On Friday morning, students at Boston College were asked to remain inside their dorms as the search for a suspect in Monday’s Boston Marathon bombings continues. The stay in place ban was lifted shortly after 6:30 p.m. that day.
The hours of all campus dining halls were limited on Friday, and the Flynn Recreational Complex was closed for the day. Shuttle service was suspended. All of Friday’s athletic events, including camps scheduled by women’s soccer, women’s basketball and men’s basketball, were canceled. The vigil scheduled for 4 p.m. Friday afternoon and intended to commemorate the victims of Monday’s bombings was canceled as well, and the Athletic Department canceled Saturday’s Spring Football game.
The BCPD sent out an emergency text to the BC community at 6:28 a.m. Friday morning. “Due to public safety concerns, BC is closed and classes are cancelled until further notice,” the text read. “Remain indoors.”
The search Friday morning is centered around the area of Watertown, which is approximately four miles from the BC campus. The suspect pursued by police has been identified as 19-year-old Dzhokhar Tsarnaev. According to The Boston Globe, Tsarnaev is a native of Kyrgyzstan and a student at UMass Dartmouth. His brother, 26-year-old Tamerlan Tsarnaev, also a suspect in the bombings, died early Friday morning in a confrontation with police.
The Office of News and Public Affairs released an online update slightly after 8 a.m. “BC Police are monitoring the BC campus which, they say, is safe,” the release read. “However they reiterate the State request that all residents stay indoors until further notice. Therefore, all services are currently suspended. Students should remain inside their dorm rooms and apartments until alerted otherwise.”
A follow-up text was sent by BCPD at 8:46 a.m. “All students and local residents are asked to shelter in place until further notice,” it read. “Please remain indoors.”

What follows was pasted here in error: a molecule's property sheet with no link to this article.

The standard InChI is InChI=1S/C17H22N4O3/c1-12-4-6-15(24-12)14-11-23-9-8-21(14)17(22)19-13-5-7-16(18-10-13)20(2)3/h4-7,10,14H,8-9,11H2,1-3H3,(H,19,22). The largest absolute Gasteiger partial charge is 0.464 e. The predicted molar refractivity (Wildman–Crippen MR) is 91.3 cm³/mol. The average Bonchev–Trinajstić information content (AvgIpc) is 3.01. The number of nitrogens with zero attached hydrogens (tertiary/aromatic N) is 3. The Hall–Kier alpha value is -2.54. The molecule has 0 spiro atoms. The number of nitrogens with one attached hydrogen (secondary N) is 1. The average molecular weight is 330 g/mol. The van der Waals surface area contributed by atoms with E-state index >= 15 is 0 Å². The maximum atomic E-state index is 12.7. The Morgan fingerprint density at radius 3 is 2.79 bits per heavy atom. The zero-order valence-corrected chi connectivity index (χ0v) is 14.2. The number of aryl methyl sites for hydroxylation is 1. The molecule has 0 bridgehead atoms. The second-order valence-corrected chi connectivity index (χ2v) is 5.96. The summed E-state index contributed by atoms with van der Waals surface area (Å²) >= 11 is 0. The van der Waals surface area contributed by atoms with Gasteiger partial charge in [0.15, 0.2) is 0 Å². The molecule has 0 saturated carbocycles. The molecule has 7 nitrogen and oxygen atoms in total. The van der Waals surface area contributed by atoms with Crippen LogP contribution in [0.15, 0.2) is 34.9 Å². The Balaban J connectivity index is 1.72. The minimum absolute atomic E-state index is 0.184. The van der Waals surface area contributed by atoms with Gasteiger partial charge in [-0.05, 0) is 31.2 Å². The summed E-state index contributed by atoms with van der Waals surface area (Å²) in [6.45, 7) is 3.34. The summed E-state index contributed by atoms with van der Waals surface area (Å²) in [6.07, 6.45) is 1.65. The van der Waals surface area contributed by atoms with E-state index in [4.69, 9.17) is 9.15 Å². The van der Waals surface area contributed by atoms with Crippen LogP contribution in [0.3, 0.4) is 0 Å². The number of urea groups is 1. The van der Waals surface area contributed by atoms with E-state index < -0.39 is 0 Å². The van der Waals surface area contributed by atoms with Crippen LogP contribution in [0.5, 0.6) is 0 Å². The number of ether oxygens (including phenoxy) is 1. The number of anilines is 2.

At 12:51, Executive Vice President Patrick J. Keating sent an email to the student body regarding dining services. Beginning at 1 p.m., he said, staff members from the Office of Residential Life would bring on-campus students to dining halls on a floor-by-floor basis so that they could carry food back to their dormitories. “In accordance with the Massachusetts Emergency Mandate, all students will be asked to return to their dorm rooms immediately after obtaining their food,” he said. “The dining halls will reopen under this same scenario in the evening for dinner, so students are asked to take only what is needed for lunch to avoid unnecessary delays.” Keating reiterated that there was no immediate threat to the campus, but said that students needed to follow the safety orders in place until clearance was given.
Keating sent out a follow-up email shortly after 5 p.m., informing students that the same procedure would be followed for the distribution of dinner. “Thank you again for your patience and understanding throughout this unprecedented ordeal,” he said.
BCPD sent out an alert Friday evening, announcing that the lockdown was over. “BC community members are asked to remain vigilant,” the alert read.
Tsarnaev was taken into custody by police shortly before 8:45 p.m. on Friday, after being found in a boat in Watertown. According to the Boston Globe, he is conscious and has been taken to Beth Israel hospital for treatment.